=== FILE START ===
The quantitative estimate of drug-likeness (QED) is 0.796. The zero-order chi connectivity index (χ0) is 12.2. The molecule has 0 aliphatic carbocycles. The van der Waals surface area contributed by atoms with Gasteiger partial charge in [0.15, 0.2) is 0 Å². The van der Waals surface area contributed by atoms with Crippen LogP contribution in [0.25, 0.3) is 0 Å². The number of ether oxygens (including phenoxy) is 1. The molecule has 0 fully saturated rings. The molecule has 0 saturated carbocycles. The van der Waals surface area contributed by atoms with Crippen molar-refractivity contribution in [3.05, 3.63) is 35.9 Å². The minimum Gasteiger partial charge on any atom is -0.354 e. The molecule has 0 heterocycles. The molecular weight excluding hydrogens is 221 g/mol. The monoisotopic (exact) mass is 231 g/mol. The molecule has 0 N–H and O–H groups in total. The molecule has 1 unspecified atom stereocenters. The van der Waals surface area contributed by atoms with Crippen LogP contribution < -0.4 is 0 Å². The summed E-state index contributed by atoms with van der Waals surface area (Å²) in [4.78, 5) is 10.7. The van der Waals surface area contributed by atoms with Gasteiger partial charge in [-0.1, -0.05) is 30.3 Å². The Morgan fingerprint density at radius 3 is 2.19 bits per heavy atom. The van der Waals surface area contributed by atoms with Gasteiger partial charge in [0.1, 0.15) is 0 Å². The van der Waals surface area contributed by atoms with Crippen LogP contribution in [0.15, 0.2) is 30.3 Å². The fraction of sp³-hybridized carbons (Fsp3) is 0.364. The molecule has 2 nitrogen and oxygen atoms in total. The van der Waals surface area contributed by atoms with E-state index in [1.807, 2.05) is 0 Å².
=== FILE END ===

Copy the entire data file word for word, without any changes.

The quantitative estimate of drug-likeness (QED) is 0.796. The zero-order chi connectivity index (χ0) is 12.2. The molecule has 0 aliphatic carbocycles. The van der Waals surface area contributed by atoms with Gasteiger partial charge in [0.15, 0.2) is 0 Å². The van der Waals surface area contributed by atoms with Crippen LogP contribution in [0.25, 0.3) is 0 Å². The number of ether oxygens (including phenoxy) is 1. The molecule has 0 fully saturated rings. The molecule has 0 saturated carbocycles. The van der Waals surface area contributed by atoms with Crippen molar-refractivity contribution in [3.05, 3.63) is 35.9 Å². The minimum Gasteiger partial charge on any atom is -0.354 e. The molecule has 0 heterocycles. The molecular weight excluding hydrogens is 221 g/mol. The monoisotopic (exact) mass is 231 g/mol. The molecule has 0 N–H and O–H groups in total. The molecule has 1 unspecified atom stereocenters. The van der Waals surface area contributed by atoms with Crippen LogP contribution < -0.4 is 0 Å². The summed E-state index contributed by atoms with van der Waals surface area (Å²) in [4.78, 5) is 10.7. The van der Waals surface area contributed by atoms with Gasteiger partial charge in [-0.1, -0.05) is 30.3 Å². The Morgan fingerprint density at radius 3 is 2.19 bits per heavy atom. The van der Waals surface area contributed by atoms with Gasteiger partial charge in [0.1, 0.15) is 0 Å². The van der Waals surface area contributed by atoms with Crippen LogP contribution in [0.15, 0.2) is 30.3 Å². The fraction of sp³-hybridized carbons (Fsp3) is 0.364. The molecule has 2 nitrogen and oxygen atoms in total. The van der Waals surface area contributed by atoms with E-state index in [1.807, 2.05) is 0 Å².